Tonight at sundown the Jewish people will be marking a day of national tragedy- the destruction of the First and Second Temples. Those destructions also marked the end of the priesthood and the sacrificial system. The end of the “unity” of a people with one national shrine, one national ritual, one national way of worshipping.
All during my teenage years I fasted on Tisha b'Av because it fell during summer camp, and the UAHC Eisner camp always had us doing some meaningful role-play or activity as if we were there, right there as the walls of Jerusalem were breached. Later at Kutz Camp I helped create those melodramas and watched as the kids would cry and turn Tisha b'Av into a Holocaust Remembrance Day because the destruction of the Temple was ancient history to them, but their grandparents still could talk about the destruction of Eastern European Jewry.
During Rabbinic school I fasted, frankly, to be holier-than-thou, more religious than my already right-leaning classmates.
As a young Rabbi I fasted to be a role model of a Reform Jew who took Jewish history seriously.
But I don’t fast anymore.
Why am I not fasting? Aren’t I sad about all that loss?
I’m not fasting because the oldest symbol of that so-called “unity”—the Western Wall—is a battleground for religious pluralism, and I imagine that if the Cohanim were still around they would be on the side of the Haredim, not on the side of those women who, like me, want to be full participating Jews with tallit and a Torah. I’m not fasting because I’m afraid of what it would look like for women if we rebuilt the Temple.
And I’m not fasting because ultimately the destruction of the Temple lent way for the democratization of Judaism, wresting power and authority out of the hands of an elite and then corrupt priesthood and placing it in the hands of scholars and then Rabbis who represent the people. Eventually, in our day, all Jews have the authority to be their own priests, to hold holiness in their own hands, to read their own Psalms as they ascend the stairs of their synagogue, to lead their own prayers, and even to make their own halachic decisions. I celebrate that democratization. It doesn’t make me sad, even though my husband and sons are Cohanim and would, in the time of the Messiah, be those powerful priests again. (And I’d get to eat from their terumah as the wife of a priest. As a vegetarian, it doesn’t appeal to me.) I don’t mourn the loss of a hierarchical, inherited caste of priests—I would, however, mourn the loss of democracy.
In a way, the very existence of the Rabbis and the Talmud undermined the Temple. To rebuild the Temple would undermine the existence of an interpretive Judaism. The Pharisees won in the end, interpretation over the fixed, hegemonic ritual of the Saduccees.
And I’m not fasting because I believe we are already living in the third period, in the time of the sovereign nation of Israel, and though the Temple doesn’t exist anymore, Israel certainly does. I am a Zionist. I don’t mourn the loss of our sovereignty, because we finally got it back. I feel blessed to live in the era of the “flowering of the seeds of our redemption.” With all it’s faults, still, Israel is the living reality of a people who couldn’t have imagined it in 68 CE—but I don’t have to dream it or long for it, because it’s as real as my right hand.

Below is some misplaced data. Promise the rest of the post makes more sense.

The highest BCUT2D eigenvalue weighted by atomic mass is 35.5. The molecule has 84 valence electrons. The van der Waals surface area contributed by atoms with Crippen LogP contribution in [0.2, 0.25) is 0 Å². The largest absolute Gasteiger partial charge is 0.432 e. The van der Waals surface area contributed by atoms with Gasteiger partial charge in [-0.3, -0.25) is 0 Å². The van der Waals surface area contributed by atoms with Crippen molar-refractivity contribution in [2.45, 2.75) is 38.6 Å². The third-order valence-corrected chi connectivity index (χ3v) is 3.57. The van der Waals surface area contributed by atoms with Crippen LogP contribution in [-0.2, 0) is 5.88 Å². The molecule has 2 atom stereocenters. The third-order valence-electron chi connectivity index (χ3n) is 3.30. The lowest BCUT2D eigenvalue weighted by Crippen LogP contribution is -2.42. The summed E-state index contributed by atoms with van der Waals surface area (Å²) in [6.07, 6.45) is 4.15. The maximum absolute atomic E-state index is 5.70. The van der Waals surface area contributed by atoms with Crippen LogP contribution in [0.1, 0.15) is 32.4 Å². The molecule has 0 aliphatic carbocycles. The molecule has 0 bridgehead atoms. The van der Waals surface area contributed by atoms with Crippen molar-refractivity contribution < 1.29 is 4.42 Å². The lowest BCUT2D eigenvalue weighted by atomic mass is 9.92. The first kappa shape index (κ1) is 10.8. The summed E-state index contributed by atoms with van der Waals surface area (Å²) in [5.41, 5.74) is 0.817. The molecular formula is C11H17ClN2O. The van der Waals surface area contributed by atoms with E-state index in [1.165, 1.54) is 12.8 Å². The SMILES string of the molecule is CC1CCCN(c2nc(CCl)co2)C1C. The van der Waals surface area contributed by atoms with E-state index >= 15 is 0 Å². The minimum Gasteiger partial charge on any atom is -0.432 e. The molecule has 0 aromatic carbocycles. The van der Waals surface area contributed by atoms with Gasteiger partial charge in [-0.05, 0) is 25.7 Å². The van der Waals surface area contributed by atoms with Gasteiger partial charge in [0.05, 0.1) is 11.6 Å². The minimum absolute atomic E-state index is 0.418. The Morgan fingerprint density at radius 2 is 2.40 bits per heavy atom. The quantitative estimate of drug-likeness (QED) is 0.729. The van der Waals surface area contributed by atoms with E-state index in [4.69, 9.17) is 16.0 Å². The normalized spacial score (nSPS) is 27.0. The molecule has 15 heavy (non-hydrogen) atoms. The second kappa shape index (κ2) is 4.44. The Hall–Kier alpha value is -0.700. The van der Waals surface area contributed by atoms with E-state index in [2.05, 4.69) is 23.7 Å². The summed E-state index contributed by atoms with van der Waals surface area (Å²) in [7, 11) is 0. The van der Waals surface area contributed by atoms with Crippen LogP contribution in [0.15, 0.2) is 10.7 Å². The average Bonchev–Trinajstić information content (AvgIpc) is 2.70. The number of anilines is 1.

To be sure, there are Jewish groups who “re-imagine” Tisha b'Av. It becomes about the Spanish Inquisition or the Holocaust or about personal loss, or a day of brokenness and sadness. That’s the way we modern Jews try and make sense of a fast day that doesn’t speak to those who do not feel they are “in exile.” Jewish history has plenty of trauma and we can certainly use a day to remember that. But if Tisha b'Av can only be about mourning the loss of the Temple, it won’t speak at all to me. From the ashes of the Temple rose the phoenix of Rabbinic Judaism, and that’s the Judaism I now celebrate, the Judaism that survived.
Now I won’t be going out to a fancy restaurant. I’m not going to put down anyone who is fasting. I won’t make a luxurious meal. But I will be spending the day reflecting on how to build a Judaism based on pluralistic, democratic values; a Judaism strong enough to survive into the future without needing one “unified” way of being Jewish.
While we are mourning the destruction of a mythical “unity” we are blinded to the reality of destructive narratives in both Israel and the Diaspora today. A corrupt male priesthood still exists in the form of a Chief Rabbinate. Social castes still abound. The destruction of the Temple should be a metaphor for the destruction of all that really divides us. Now, without a Temple burning, those destructive forces are turning inward.
There is a midrash in Avot deRebbe Natan (4:5) about Rabbi Yohanan ben Zakkai walking in Jerusalem with his student Rabbi Yehoshua. They see the ruins of the Temple and Rabbi Yehoshua says “Woe to us, that this place where the sins of Israel were atoned for is destroyed.” Rabbi Yohanan ben Zakkai answers, “My son, do not fear. We have another atonement which replaces it: gemilut hasadim, deeds of lovingkindness.”
The Rabbis in the Yerushalmi Talmud (Yoma 1:1) say the Temple was destroyed because people loved money and hated each other. If we were really sad about the destruction of the Temple, we’d be living differently today. We’d be living with abundant gemilut hasadim. Otherwise the empty stomachs tomorrow will be, I fear, like when I was a teenager in summer camp: just for show.